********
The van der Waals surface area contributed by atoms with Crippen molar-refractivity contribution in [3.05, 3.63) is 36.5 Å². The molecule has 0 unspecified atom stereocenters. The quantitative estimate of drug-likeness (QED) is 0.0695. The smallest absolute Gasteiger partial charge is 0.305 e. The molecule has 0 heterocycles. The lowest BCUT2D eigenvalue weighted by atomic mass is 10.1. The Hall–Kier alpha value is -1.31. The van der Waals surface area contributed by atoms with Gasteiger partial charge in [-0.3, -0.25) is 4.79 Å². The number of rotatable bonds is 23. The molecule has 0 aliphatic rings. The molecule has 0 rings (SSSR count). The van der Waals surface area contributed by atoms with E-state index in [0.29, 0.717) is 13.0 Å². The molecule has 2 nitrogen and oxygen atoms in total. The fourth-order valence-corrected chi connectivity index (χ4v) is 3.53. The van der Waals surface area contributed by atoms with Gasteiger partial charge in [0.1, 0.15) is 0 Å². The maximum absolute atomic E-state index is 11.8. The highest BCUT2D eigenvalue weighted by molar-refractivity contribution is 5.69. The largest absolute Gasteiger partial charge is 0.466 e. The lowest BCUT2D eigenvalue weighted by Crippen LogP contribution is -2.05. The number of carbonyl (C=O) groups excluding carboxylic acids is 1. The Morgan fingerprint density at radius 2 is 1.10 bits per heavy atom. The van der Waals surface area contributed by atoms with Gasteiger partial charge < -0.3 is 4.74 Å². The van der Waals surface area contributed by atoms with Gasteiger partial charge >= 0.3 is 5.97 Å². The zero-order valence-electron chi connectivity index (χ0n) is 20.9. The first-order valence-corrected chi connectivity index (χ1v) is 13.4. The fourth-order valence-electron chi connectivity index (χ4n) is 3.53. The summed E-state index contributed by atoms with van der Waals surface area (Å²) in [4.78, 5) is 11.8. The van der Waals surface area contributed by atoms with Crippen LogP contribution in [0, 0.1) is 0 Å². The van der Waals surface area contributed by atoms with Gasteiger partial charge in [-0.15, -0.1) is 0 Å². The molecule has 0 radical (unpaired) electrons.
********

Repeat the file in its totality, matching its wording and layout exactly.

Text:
The van der Waals surface area contributed by atoms with Crippen molar-refractivity contribution in [3.05, 3.63) is 36.5 Å². The molecule has 0 unspecified atom stereocenters. The quantitative estimate of drug-likeness (QED) is 0.0695. The smallest absolute Gasteiger partial charge is 0.305 e. The molecule has 0 heterocycles. The lowest BCUT2D eigenvalue weighted by atomic mass is 10.1. The Hall–Kier alpha value is -1.31. The van der Waals surface area contributed by atoms with Gasteiger partial charge in [-0.3, -0.25) is 4.79 Å². The number of rotatable bonds is 23. The molecule has 0 aliphatic rings. The molecule has 0 rings (SSSR count). The van der Waals surface area contributed by atoms with E-state index in [0.29, 0.717) is 13.0 Å². The molecule has 2 nitrogen and oxygen atoms in total. The fourth-order valence-corrected chi connectivity index (χ4v) is 3.53. The van der Waals surface area contributed by atoms with Gasteiger partial charge in [0.1, 0.15) is 0 Å². The maximum absolute atomic E-state index is 11.8. The highest BCUT2D eigenvalue weighted by molar-refractivity contribution is 5.69. The largest absolute Gasteiger partial charge is 0.466 e. The lowest BCUT2D eigenvalue weighted by Crippen LogP contribution is -2.05. The number of carbonyl (C=O) groups excluding carboxylic acids is 1. The Morgan fingerprint density at radius 2 is 1.10 bits per heavy atom. The van der Waals surface area contributed by atoms with Gasteiger partial charge < -0.3 is 4.74 Å². The van der Waals surface area contributed by atoms with Gasteiger partial charge >= 0.3 is 5.97 Å². The zero-order valence-electron chi connectivity index (χ0n) is 20.9. The first-order valence-corrected chi connectivity index (χ1v) is 13.4. The fourth-order valence-electron chi connectivity index (χ4n) is 3.53. The summed E-state index contributed by atoms with van der Waals surface area (Å²) in [4.78, 5) is 11.8. The van der Waals surface area contributed by atoms with Crippen LogP contribution in [0, 0.1) is 0 Å². The van der Waals surface area contributed by atoms with Gasteiger partial charge in [-0.15, -0.1) is 0 Å². The molecule has 0 radical (unpaired) electrons.